The Other Side of the Game Part 2

The Other Side of the Game, Part 1 This happened: My boy, a different one, threw a brunch for his birthday a week after I got back from Miami. Me and three friends had gone down for a week—four of us in a double room at the “good” Marriott by Nikki Beach. We ate, drank, and partied well. We shopped too and I went goo gobs over budget acting like I had the ends of my friend with the inheritance.

The invite to my boy’s party listed the all-you-can-drink brunch at $70, including tax and tip. For brunch? I could cover the cost, but I didn’t have it. And by “have”, I mean I’d realized there was a certain number in my savings account that made me feel secure, and if I dipped below it—even further— I’d get moreanxious.

I had a goal number I was trying to reach for the year, and Miami, though worth it, had put a severe dent in my plans. I wanted to go to the birthday brunch and I played with possibilities of how many extra hours I could spend fact-checking or what stories I could pitch to build my savings back up. But in the end, I just wasn’t willing to swing it, and even for my boy’s birthday, it wasn’t worth it. $70 for brunch?!

And because I couldn’t think of it as “pfft. What’s $70?” I felt like a loser. Everyone else seemed to be able to do everything they wanted, and I had to pick and choose. Life isn’t fair, but I wanted it to be anyway.


I tried to cheer myself by leaving my debit card at the office and window-shopping on my lunch break. I was wandering thru a maze of clothes I couldn’t afford when I was interrupted.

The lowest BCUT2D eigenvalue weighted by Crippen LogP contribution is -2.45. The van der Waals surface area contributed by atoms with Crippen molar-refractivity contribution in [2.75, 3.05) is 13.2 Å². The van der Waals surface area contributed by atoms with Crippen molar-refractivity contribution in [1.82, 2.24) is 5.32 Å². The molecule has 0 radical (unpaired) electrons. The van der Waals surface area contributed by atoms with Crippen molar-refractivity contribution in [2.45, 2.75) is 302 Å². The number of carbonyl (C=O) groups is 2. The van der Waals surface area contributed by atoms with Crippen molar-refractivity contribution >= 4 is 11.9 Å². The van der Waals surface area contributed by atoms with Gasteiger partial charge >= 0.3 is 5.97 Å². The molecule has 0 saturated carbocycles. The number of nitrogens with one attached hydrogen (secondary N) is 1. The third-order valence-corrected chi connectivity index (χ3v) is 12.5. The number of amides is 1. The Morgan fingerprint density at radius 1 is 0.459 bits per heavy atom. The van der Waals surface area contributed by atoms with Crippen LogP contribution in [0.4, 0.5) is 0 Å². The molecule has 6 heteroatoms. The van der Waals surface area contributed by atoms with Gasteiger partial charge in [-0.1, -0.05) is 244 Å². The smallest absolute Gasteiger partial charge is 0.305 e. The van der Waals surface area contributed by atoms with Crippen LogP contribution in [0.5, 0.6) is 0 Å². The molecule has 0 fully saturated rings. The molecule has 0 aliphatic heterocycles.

“Shopping for my party?” he asked.

It was the birthday boy, loaded down with bags from the expensive department store. I hadn’t sent the email telling him I wouldn’t make it because I was a loser because that made me feel more like one. This awkward confrontation was my fault.

“Actually, no,’” I told him meekly. “I’m not going to make it.”

It was his birthday and he was my friend, so of course, he glared at me and pointedly asked, “Why?” not bothering to hide his irritation.

MC Breed said there was no future in fronting, so I told the truth. “I can’t afford it. I’d have to buy a dress, and maybe shoes, and then there’s the cost of brunch…” I rambled.

He shrugged. “Don’t you have a credit card?”

I did. But it was for emergencies.

I don’t know what look I gave him, but whatever it was, it inspired him to tell me that was how he was paid for everything, including the new suit, and shoes, and tie(s) and socks he’d just purchased to be fly for his party.

“Just put it on your card, “ he advised, like it was that simple. And maybe it was for him. But it wasn’t for me. It was unfathomable for me to put a $70 brunch (!)on my credit card for two reasons:

1. I was proud of myself for financing my move to NYC without going into debt. I’d decided that debt was for school loans, buying property and getting out of major jams only. Or when I leave my debit card—never in my wallet—at home and find myself buying lunch at work with no other means to pay for it.

2. Upon moving back to NYC, I’d immediately developed this phobia of not being able to make it in New York and having to head back home. Again. I was – and am—terrified of going broke. There’s still a number—a much higher one—where I will become anxious (and unbearable) if one of my accounts falls below it, even for a “good” reason.

I’d gone out of my financial mind in Miami. I had to reel it in and be responsible again if wanted to make it to thirty without worry lines. I was saving money for… I dunno. But do you really need a reason to save?* I stuck to my decision to skip the brunch. He told me what an amazing time I’d be missing and all the people that I really wanted to get to know who would be there. I felt even more like a loser when I got back to my desk, but at least my friend knew I couldn't make it advance.


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